403(b) Outlook: Elective Deferral Ordering Rule

September 18, 2008

403b Outlook Archive 403(b) Outlook Archive

What is the rule? The 15-Year Rule and the Age 50+ Catch-up enable eligible employees to make voluntary elective deferrals greater than the current annual 402(g) limit of $15,500.

The 15-Year Rule is available to employees with at least 15 years of service (which do not need to be consecutive) at a teaching institution, hospital, church-related organization, home health service organization, or health and welfare service agency. If an employee made elective deferrals in earlier years that were less than the 402(g) limit, he or she may be able to make deferrals of up to $3,000 in the current year. The lifetime limit is $15,000.

The Age 50+ Catch-up allows employees age 50 and older by the end of the year to make additional elective deferrals of up to $5,000 in 2008.

Ordering Rule: According to the final regulations, the amount deferred in excess of the general 402(g) limit is counted first against the 15-Year Rule $15,000 lifetime limit. Treasury Reg. 1.403(b)-4(c)(3)(iv)

Example: An employee who is age 50 has been employed by his or her eligible health and welfare service agency for 16 years. This year the employee decides to defer $20,000. The first $3,000 is counted against the employee’s lifetime limit of $15,000; $12,000 will remain for following years The employee may also contribute the additional $1,500 — for a total of $4,500 — because he or she is 50 years old.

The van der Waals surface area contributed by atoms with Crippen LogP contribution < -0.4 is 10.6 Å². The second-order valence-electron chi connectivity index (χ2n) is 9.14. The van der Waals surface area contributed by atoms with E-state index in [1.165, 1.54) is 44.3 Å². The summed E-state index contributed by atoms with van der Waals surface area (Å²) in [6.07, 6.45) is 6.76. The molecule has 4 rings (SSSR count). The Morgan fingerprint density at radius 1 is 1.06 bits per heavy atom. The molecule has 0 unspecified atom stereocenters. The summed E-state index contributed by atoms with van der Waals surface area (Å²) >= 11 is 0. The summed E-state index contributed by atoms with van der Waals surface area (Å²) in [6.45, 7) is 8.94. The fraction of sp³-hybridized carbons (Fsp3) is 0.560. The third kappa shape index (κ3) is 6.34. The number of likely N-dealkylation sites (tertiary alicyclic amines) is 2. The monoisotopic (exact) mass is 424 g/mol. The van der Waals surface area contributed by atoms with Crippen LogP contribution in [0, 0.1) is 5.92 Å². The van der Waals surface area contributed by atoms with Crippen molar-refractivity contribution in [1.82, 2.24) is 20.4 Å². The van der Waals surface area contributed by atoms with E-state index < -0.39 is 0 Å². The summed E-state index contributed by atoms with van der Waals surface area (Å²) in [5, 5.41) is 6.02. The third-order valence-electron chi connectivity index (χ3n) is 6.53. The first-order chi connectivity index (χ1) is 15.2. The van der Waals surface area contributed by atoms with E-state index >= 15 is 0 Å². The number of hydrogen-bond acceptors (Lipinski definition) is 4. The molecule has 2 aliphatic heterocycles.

What has changed? Prior to the regulations it was not clear in which order the rules applied. However, the regulations are consistent with the calculation procedures that TIAA had previously followed.

Effective date is Jan. 1, 2009.

What happens if an employee exceeds the 402(g) limit? Employees who exceed the maximum lifetime limit of $15,000 will be taxed twice on the deferrals if the excess amount is not refunded in a timely manner: once in the year of deferral, and then again upon distribution.

Read more about the details of the 15-year rule and the age-50 catch-up.

Next week’s issue: 75 percent joint and survivor annuity


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